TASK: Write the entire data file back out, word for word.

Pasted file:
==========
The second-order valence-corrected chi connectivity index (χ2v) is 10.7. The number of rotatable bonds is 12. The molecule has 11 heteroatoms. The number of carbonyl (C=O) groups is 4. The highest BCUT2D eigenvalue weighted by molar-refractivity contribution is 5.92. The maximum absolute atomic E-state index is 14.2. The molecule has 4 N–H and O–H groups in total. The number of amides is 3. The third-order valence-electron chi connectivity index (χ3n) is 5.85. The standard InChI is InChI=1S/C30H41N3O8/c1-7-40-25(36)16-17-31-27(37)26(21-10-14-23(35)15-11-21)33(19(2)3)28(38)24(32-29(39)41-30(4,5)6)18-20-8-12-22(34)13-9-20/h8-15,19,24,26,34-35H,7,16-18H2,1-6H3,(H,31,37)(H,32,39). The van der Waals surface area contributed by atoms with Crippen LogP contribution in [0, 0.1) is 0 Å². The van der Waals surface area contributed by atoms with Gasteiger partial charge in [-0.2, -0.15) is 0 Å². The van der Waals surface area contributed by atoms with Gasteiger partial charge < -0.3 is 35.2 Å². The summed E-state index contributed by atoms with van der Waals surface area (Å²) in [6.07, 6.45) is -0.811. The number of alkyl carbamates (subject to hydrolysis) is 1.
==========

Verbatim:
The second-order valence-corrected chi connectivity index (χ2v) is 10.7. The number of rotatable bonds is 12. The molecule has 11 heteroatoms. The number of carbonyl (C=O) groups is 4. The highest BCUT2D eigenvalue weighted by molar-refractivity contribution is 5.92. The maximum absolute atomic E-state index is 14.2. The molecule has 4 N–H and O–H groups in total. The number of amides is 3. The third-order valence-electron chi connectivity index (χ3n) is 5.85. The standard InChI is InChI=1S/C30H41N3O8/c1-7-40-25(36)16-17-31-27(37)26(21-10-14-23(35)15-11-21)33(19(2)3)28(38)24(32-29(39)41-30(4,5)6)18-20-8-12-22(34)13-9-20/h8-15,19,24,26,34-35H,7,16-18H2,1-6H3,(H,31,37)(H,32,39). The van der Waals surface area contributed by atoms with Crippen LogP contribution in [0, 0.1) is 0 Å². The van der Waals surface area contributed by atoms with Gasteiger partial charge in [-0.2, -0.15) is 0 Å². The van der Waals surface area contributed by atoms with Gasteiger partial charge < -0.3 is 35.2 Å². The summed E-state index contributed by atoms with van der Waals surface area (Å²) in [6.07, 6.45) is -0.811. The number of alkyl carbamates (subject to hydrolysis) is 1.